November 03, 2015 Articles

Pitfalls of Practicing in the Electronic Age

Keep ethical considerations at the forefront when using modern technology

by Diana C. Manning, Benjamin J. DiLorenzo, and Jenny R. Caruso

The day-to-day practice of law is dominated by technology. Mobile accessibility permits access and communication from anywhere the lawyer may be. Law firms routinely employ BYOD, or "bring your own device" policies, and tasks that at one time required the use of a word processor and legal assistant can be addressed in moments from the palm of one's hand. While the convenience of mobile technology is undeniable, attorneys and the firms that employ such technology must be aware of the numerous pitfalls that this convenience presents. Convenience should not be a substitute for the care that attorneys should exercise in conducting their practice on the go. Attorneys should keep their ethical obligations in mind at all times when using mobile technology.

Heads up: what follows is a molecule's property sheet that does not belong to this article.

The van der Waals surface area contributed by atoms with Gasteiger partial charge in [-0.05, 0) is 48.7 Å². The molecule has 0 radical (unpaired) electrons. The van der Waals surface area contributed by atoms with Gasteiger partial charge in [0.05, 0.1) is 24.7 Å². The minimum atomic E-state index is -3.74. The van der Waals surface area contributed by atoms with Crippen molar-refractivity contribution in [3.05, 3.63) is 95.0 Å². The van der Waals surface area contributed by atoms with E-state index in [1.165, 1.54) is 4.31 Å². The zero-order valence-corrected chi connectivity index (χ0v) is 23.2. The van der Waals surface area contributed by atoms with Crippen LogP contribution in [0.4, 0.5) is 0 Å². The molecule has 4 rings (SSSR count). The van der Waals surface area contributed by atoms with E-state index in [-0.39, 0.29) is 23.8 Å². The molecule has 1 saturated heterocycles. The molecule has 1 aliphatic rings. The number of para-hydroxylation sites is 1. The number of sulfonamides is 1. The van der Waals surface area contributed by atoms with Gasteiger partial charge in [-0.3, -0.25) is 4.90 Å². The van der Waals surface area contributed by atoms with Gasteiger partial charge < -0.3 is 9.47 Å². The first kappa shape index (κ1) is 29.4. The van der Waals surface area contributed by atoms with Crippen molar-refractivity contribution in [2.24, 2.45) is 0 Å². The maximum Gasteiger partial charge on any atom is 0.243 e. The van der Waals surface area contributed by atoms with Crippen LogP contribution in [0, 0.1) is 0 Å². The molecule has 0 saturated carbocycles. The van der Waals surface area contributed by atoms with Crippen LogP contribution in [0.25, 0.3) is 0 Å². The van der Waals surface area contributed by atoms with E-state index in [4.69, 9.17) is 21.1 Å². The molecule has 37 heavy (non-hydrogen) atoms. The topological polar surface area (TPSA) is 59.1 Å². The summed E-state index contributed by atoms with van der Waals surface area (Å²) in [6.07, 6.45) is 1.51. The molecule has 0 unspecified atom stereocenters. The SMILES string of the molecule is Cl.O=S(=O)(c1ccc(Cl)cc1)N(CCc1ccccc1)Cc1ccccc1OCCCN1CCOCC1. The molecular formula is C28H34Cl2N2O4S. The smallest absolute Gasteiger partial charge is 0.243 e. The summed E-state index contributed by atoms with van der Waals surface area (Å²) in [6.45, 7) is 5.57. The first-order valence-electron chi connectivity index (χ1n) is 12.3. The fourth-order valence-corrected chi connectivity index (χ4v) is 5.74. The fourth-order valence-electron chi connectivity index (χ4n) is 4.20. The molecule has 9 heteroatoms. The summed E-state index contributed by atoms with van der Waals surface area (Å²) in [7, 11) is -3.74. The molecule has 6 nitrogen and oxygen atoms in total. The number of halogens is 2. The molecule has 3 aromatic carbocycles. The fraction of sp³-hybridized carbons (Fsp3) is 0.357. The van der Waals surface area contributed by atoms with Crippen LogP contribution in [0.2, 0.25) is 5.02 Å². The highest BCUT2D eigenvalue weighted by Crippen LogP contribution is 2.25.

Confidentiality and the Use of Personal Electronic Devices
Attorneys' use of personal mobile devices for both personal and business use presents significant issues. If the firm permits business use on a personal device, an effective BYOD policy is essential. The policy must be tailored to ensure attorneys fulfill their paramount duty to maintain client confidentiality and must advise of the risks presented by mixed personal and business use.

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